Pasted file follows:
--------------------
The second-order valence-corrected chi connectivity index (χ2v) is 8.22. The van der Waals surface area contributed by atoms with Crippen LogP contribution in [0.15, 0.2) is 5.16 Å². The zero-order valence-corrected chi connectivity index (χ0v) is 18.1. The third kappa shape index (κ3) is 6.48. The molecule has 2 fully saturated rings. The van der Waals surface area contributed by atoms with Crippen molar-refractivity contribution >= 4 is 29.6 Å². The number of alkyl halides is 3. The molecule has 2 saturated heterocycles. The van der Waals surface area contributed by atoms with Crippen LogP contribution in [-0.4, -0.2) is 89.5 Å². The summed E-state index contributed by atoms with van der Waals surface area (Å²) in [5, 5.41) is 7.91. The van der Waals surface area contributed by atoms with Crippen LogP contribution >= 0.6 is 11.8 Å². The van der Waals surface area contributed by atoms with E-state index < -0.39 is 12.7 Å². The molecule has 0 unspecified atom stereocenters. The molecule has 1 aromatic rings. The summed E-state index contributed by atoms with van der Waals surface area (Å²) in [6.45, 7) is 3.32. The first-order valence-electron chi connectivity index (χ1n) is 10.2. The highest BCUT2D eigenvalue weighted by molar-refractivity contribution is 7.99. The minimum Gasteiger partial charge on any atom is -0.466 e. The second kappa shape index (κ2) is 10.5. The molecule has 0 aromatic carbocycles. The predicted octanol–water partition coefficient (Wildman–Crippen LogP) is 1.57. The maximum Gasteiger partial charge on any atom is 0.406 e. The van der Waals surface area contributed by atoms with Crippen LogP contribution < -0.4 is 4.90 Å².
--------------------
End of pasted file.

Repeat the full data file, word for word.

The second-order valence-corrected chi connectivity index (χ2v) is 8.22. The van der Waals surface area contributed by atoms with Crippen LogP contribution in [0.15, 0.2) is 5.16 Å². The zero-order valence-corrected chi connectivity index (χ0v) is 18.1. The third kappa shape index (κ3) is 6.48. The molecule has 2 fully saturated rings. The van der Waals surface area contributed by atoms with Crippen molar-refractivity contribution >= 4 is 29.6 Å². The number of alkyl halides is 3. The molecule has 2 saturated heterocycles. The van der Waals surface area contributed by atoms with Crippen LogP contribution in [-0.4, -0.2) is 89.5 Å². The summed E-state index contributed by atoms with van der Waals surface area (Å²) in [5, 5.41) is 7.91. The van der Waals surface area contributed by atoms with Crippen LogP contribution >= 0.6 is 11.8 Å². The van der Waals surface area contributed by atoms with E-state index < -0.39 is 12.7 Å². The molecule has 0 unspecified atom stereocenters. The molecule has 1 aromatic rings. The summed E-state index contributed by atoms with van der Waals surface area (Å²) in [6.45, 7) is 3.32. The first-order valence-electron chi connectivity index (χ1n) is 10.2. The highest BCUT2D eigenvalue weighted by molar-refractivity contribution is 7.99. The minimum Gasteiger partial charge on any atom is -0.466 e. The second kappa shape index (κ2) is 10.5. The molecule has 0 aromatic carbocycles. The predicted octanol–water partition coefficient (Wildman–Crippen LogP) is 1.57. The maximum Gasteiger partial charge on any atom is 0.406 e. The van der Waals surface area contributed by atoms with Crippen LogP contribution < -0.4 is 4.90 Å².